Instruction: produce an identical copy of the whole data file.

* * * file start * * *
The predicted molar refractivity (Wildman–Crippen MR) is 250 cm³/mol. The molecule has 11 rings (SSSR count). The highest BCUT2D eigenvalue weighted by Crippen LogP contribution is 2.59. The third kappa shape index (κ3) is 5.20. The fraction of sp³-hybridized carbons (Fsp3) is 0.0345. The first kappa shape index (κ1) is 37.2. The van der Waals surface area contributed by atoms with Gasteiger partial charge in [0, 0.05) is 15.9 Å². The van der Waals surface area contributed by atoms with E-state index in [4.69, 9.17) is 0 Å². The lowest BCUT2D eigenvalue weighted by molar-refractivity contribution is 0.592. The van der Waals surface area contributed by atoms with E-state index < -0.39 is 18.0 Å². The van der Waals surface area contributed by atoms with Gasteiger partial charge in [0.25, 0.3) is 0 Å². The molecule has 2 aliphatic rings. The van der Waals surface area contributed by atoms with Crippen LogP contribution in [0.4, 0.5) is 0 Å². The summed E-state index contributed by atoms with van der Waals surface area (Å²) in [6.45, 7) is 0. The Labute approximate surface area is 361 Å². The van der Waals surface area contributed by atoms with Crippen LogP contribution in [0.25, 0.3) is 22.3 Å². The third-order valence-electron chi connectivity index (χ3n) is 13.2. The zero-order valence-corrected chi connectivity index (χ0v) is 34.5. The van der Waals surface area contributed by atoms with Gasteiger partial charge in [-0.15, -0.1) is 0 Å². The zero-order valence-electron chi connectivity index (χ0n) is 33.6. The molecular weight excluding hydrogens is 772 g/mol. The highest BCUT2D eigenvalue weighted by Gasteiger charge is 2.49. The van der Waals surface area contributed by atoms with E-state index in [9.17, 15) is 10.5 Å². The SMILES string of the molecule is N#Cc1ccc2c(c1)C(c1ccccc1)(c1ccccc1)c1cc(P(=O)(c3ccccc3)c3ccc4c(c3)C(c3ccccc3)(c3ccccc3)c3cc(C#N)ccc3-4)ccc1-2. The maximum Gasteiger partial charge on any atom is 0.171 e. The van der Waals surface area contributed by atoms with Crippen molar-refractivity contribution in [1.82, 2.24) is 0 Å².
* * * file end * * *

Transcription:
The predicted molar refractivity (Wildman–Crippen MR) is 250 cm³/mol. The molecule has 11 rings (SSSR count). The highest BCUT2D eigenvalue weighted by Crippen LogP contribution is 2.59. The third kappa shape index (κ3) is 5.20. The fraction of sp³-hybridized carbons (Fsp3) is 0.0345. The first kappa shape index (κ1) is 37.2. The van der Waals surface area contributed by atoms with Gasteiger partial charge in [0, 0.05) is 15.9 Å². The van der Waals surface area contributed by atoms with E-state index in [4.69, 9.17) is 0 Å². The lowest BCUT2D eigenvalue weighted by molar-refractivity contribution is 0.592. The van der Waals surface area contributed by atoms with E-state index < -0.39 is 18.0 Å². The van der Waals surface area contributed by atoms with Gasteiger partial charge in [0.25, 0.3) is 0 Å². The molecule has 2 aliphatic rings. The van der Waals surface area contributed by atoms with Crippen LogP contribution in [0.4, 0.5) is 0 Å². The summed E-state index contributed by atoms with van der Waals surface area (Å²) in [6.45, 7) is 0. The Labute approximate surface area is 361 Å². The van der Waals surface area contributed by atoms with Crippen LogP contribution in [0.25, 0.3) is 22.3 Å². The third-order valence-electron chi connectivity index (χ3n) is 13.2. The zero-order valence-corrected chi connectivity index (χ0v) is 34.5. The van der Waals surface area contributed by atoms with Gasteiger partial charge in [-0.15, -0.1) is 0 Å². The zero-order valence-electron chi connectivity index (χ0n) is 33.6. The molecular weight excluding hydrogens is 772 g/mol. The highest BCUT2D eigenvalue weighted by Gasteiger charge is 2.49. The van der Waals surface area contributed by atoms with E-state index in [9.17, 15) is 10.5 Å². The SMILES string of the molecule is N#Cc1ccc2c(c1)C(c1ccccc1)(c1ccccc1)c1cc(P(=O)(c3ccccc3)c3ccc4c(c3)C(c3ccccc3)(c3ccccc3)c3cc(C#N)ccc3-4)ccc1-2. The maximum Gasteiger partial charge on any atom is 0.171 e. The van der Waals surface area contributed by atoms with Crippen molar-refractivity contribution in [1.82, 2.24) is 0 Å².